"Art is the window to man's soul. Without it, he would never be able to see beyond his immediate world; nor could the world see the man within." - Lady Johnson.
For the past month, I have packed up and moved across country. Packing up and moving is never easy although, slowly but surely a familiarity has been established in our new home. I would be lying if I didn't say that one of the main reasons we purchased our new house, is because it is designed to display artwork. Regardless of where I sit, I feel as if I am in an art gallery featuring the artwork of my father, Al Sprague.
Being the daughter of two artists, I don't have problems filling up wall space. I have acquired several pieces over the years that have touched me and opened a window to a special place in my heart. Each one brings a little different emotion but all tell the story of an artist's love for a country and its culture.
Five pollera paintings grace the walls of my main living space. These are treasures I have accumulated over the years and for the first time, I'm able to display them together. This is interesting as I can see the development of my father into a master artist capturing the pride and beauty of a country and it's rich traditions through these five pieces of art.
During my college years, I studied art history and in particular, I remember learning about the developmental stages of Van Gough, Degas, and other artists. So, I started to contemplate the development in my father's work based on the pieces I look at each day. I don't know how academic my observations may be, but I have come up with my own thoughts on the evolution of Al Sprague's polleras.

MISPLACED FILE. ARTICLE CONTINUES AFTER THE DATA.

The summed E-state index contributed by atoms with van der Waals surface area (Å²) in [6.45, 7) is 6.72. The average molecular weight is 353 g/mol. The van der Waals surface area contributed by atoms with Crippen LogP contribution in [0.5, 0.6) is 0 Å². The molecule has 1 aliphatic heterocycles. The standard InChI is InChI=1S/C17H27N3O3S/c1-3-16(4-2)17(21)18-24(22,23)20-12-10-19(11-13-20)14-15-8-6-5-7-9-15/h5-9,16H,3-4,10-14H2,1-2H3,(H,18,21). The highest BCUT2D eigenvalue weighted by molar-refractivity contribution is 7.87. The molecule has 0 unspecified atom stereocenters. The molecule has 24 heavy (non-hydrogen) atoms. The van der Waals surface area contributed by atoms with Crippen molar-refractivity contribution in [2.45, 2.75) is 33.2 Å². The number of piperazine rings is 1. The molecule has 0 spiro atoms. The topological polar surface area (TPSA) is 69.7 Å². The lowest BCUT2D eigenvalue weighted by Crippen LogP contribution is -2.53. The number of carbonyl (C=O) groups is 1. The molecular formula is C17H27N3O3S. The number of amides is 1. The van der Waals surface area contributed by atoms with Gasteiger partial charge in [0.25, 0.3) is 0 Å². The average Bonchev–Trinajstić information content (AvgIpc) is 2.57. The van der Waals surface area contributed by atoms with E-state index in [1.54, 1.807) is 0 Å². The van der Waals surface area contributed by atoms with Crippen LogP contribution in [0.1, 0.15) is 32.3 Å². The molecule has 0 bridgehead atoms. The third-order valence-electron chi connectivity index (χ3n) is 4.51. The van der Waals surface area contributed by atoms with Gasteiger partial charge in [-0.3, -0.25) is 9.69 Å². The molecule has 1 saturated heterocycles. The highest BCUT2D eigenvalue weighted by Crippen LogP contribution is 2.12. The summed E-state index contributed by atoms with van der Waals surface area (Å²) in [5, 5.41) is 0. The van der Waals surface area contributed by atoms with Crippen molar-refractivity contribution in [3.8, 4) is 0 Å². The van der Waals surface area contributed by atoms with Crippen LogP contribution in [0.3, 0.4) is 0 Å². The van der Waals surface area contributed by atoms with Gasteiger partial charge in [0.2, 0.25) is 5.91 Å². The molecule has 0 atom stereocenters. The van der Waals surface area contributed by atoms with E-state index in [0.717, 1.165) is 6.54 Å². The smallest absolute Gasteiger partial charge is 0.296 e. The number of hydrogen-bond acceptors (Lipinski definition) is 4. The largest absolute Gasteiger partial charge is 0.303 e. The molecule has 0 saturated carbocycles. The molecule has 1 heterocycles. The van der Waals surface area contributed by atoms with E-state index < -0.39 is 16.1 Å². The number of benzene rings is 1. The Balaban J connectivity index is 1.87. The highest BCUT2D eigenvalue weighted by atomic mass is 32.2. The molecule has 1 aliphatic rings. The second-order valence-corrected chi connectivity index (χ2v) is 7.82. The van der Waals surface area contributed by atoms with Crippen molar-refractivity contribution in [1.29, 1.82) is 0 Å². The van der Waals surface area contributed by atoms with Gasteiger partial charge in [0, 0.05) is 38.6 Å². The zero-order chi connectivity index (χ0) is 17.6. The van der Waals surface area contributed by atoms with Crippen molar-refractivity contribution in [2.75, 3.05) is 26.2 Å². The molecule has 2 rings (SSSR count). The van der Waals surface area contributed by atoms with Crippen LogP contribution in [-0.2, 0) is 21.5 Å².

In order to best understand how my father evolved into the artist we all know and love, it is important to look back to his college education and his Master's thesis. His thesis was titled, “Figurative Painting Organized with the Principle of Shared Emphasis between Figure and Environment.” In his abstract he wrote: “The object of this thesis is to show the figure in space painted in such a manner as to exist in the composition as a functioning shape or shapes of equal importance with the other component parts of its environment. This is attained through the simplified modeling of self-contained planes of color juxtaposed against each other to create an illusion of space and depth.” This principle, obtained through an academic study of abstract impressionism combined with a passion for realistic subjects, was to serve as a touchstone for all my father's future artwork. Cezanne and his style of layering colors and shapes influenced the development of my father's style. Still this to this day he will refer to Cezanne and Japanese art as heavy influencers on how he sees and paints his subject matter.
It was the year of 1974 when a friend of my father's, Gordon Matheny, suggested he paint the polleras. At first my father said he didn't want to paint the dancers but decided to take a stab at it. After the first completed painting, he was hooked. He loved the way the colors of the dresses reflected the soft light of the Panama sun, the way the templeques glowed in the hair of the dancers, and of course he loved the beauty and pride of the girls dancing the typical Panamanian dances.